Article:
It wasn’t a wish, but on many of his birthdays, Lenny Scovel would take a minute and imagine the thoughts of a woman he’d never met.
“I would wonder if my mother was out there somewhere thinking about me, perhaps saying, ‘Oh it’s my son’s birthday today,’” said Lenny, 52.
Adopted as a baby, he never knew about his biological family, not even his ethnic origins.
“All I knew was that I was born in Greenville, South Carolina in 1963 at St. Francis Catholic Hospital,” said Lenny, who runs a wedding business in Colorado.
Whether his mother was wondering about him or not, isn’t known but there were people he didn’t know who were thinking about him.For decades, Karen Bumgarner and her brother Terry McCutchen searched for their siblings scattered across the United States. They referred to their lost brothers and sisters as their “family diaspora,” a moniker coined by the first found brother, Richard Frazier.
Their mother, Jean Woodward, had had twelve children, but only kept Karen and Terry. Her first husband had served in the Army Air Corps and was killed in Germany during the Second World War, and in the decades that followed she married twice and became pregnant by several different men, and each of those children she gave up for adoption.Over the years, Karen and Terry had succeeded in finding several of those children, largely thanks to the ceaseless efforts of Terry’s wife Kathy. But sometimes they had little to go on. For one of their brothers all they had was:
“Boy. South Carolina. 1963.”
They had no idea how to find him. This was long before the advent of direct-to-consumer genetic testing services like 23andMe. There seemed little hope that they’d ever find their brother.Although Lenny Scovel often wondered about his biological mother, he didn’t feel abandoned. He felt lucky to have been adopted and raised by a loving couple, Don and Mary Scovel. He just always wondered where he came from.
“I’m eternally grateful to my parents,” he said, “but my biological origins have been my life’s curiosity.”
After seeing the 2013 movie Philomena, a moving story about an Irish Catholic woman’s search for the son she gave up for adoption, Lenny redoubled his interest in finding out more about his origins, but it was his wife who helped push him along, purchasing a 23andMe kit for him as a Christmas gift in 2014. The thought was that at the very least, he would learn definitively what his ethnicity was.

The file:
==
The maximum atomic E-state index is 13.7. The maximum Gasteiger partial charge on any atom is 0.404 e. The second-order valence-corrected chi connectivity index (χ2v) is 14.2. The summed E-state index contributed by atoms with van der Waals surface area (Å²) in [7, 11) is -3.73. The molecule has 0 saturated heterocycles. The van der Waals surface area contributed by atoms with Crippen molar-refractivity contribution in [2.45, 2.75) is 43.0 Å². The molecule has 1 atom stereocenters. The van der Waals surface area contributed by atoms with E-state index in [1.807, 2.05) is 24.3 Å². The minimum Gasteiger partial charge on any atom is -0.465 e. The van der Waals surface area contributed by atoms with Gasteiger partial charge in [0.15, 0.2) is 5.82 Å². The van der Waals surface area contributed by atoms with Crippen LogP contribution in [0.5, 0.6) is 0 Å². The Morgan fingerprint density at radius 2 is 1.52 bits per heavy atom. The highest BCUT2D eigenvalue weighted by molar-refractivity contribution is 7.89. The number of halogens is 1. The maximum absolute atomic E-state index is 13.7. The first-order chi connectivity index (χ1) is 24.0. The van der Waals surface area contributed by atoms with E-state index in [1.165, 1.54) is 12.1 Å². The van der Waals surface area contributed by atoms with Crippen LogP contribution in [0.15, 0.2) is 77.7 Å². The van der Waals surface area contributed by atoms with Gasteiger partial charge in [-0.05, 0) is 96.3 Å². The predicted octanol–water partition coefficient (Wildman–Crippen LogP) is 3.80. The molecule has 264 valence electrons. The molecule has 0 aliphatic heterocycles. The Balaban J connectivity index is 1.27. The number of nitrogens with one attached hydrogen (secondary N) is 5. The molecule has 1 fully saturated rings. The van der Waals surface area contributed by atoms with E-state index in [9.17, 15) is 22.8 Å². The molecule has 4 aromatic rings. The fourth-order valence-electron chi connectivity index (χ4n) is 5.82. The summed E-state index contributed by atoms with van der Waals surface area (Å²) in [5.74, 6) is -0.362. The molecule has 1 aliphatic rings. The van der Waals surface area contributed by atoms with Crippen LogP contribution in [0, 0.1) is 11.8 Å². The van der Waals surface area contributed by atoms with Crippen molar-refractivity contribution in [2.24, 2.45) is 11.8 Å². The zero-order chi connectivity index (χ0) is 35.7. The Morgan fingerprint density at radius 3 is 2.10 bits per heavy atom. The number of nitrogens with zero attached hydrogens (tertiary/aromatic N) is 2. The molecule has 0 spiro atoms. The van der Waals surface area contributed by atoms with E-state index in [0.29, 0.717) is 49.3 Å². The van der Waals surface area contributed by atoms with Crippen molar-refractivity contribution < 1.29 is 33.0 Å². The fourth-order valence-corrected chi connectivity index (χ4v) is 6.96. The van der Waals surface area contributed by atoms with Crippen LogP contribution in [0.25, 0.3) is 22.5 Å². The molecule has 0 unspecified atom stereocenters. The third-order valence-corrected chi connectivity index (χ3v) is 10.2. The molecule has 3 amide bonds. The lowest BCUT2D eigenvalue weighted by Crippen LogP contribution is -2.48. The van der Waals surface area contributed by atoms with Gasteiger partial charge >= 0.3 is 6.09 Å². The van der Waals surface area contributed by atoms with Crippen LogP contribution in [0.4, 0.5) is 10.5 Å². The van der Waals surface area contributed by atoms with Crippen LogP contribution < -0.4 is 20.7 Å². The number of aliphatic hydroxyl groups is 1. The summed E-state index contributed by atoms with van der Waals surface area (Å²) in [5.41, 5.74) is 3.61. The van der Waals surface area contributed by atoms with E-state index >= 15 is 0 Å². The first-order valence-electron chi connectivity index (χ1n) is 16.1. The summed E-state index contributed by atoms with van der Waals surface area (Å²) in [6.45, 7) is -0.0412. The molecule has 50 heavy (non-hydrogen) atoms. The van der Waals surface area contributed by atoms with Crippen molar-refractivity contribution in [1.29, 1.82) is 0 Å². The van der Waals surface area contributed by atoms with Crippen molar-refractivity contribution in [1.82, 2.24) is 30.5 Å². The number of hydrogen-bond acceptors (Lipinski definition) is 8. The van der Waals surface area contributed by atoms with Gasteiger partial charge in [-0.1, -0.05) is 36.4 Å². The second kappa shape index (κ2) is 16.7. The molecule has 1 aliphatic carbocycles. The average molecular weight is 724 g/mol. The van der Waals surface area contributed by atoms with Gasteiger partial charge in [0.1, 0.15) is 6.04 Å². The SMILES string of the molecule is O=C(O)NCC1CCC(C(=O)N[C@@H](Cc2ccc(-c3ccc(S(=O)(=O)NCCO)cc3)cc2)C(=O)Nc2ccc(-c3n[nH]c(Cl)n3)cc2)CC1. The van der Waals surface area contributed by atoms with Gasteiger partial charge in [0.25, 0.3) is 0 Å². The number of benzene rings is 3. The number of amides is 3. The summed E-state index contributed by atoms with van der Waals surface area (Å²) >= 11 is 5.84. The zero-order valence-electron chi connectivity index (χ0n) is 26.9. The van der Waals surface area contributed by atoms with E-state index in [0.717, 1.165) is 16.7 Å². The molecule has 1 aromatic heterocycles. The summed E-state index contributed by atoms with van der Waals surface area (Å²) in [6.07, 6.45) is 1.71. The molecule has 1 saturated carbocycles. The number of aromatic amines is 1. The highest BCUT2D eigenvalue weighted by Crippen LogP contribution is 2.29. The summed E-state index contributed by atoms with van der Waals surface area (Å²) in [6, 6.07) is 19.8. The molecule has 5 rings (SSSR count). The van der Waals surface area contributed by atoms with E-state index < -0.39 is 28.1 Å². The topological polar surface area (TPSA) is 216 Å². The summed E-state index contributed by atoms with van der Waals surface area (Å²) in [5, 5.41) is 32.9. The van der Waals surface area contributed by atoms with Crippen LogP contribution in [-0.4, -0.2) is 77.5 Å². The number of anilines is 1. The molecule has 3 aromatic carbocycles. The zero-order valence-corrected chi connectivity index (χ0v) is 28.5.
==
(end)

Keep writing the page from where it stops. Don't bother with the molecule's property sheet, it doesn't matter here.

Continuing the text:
“Even the lack of an ethnic identity has been a gaping hole in me for 51 years,” he said.
A few weeks later he did indeed learn about his ancestry – he didn’t just have English and Irish ancestry, but also Norwegian and a little Native American ancestry as well.Yet it was a connection with another 23andMe customer that sparked the revelation. 23andMe identified someone he initially thought was a cousin, named Tania B. This was the first time he’d ever connected to any biological relative.
“I immediately sent her a message,” he said. “What happened in the next few hours was unbelievable and overwhelming.”
Tania confirmed that she was a relative but they weren’t cousins: Tania was likely his half-niece and her father was Lenny’s half-brother, Randy Bryan.
“Like dominoes my family began to fall into place,” Lenny said. “I soon had three half-brothers and three half-sisters. As incredible as that is, we believe there are at least four more!”
Their mother, who’d been born in 1922, had died in 2000. She’d married at 19, had two children – Terry and Karen – but her husband was killed during the war. Jean married at least two more times, and had several children from several different men. But a lot of that information her children didn’t piece together until she was diagnosed with cancer. Her daughter Karen sat with her before she died and attempted to get from her a list of those lost children. One of the last things she told them was about a son, born in 1963 in South Carolina.It would be almost 15 years before they could find him with the help of 23andMe. For Lenny it was the fulfillment of a life long quest.
“At last, my life’s great mystery finally revealed itself,” he said. “What an incredible blessing.”
In June of 2015, seven of the twelve siblings met for what they called a “union-reunion” in the town of Sisters, Oregon. It was the first time Lenny was able to meet his brothers and sisters.“They were all ready for me,” he said.At the reunion, the siblings toasted their mother, talked about their lives and family, and pledged to continue to search for the siblings yet to be found.
“There is no way Jean could have ever imagined that moment, with so many of us together,” says Lenny, “but we all owe our lives to her, and in spite of what you might consider her questionable choices, we are all so grateful for our lives, and for each other.”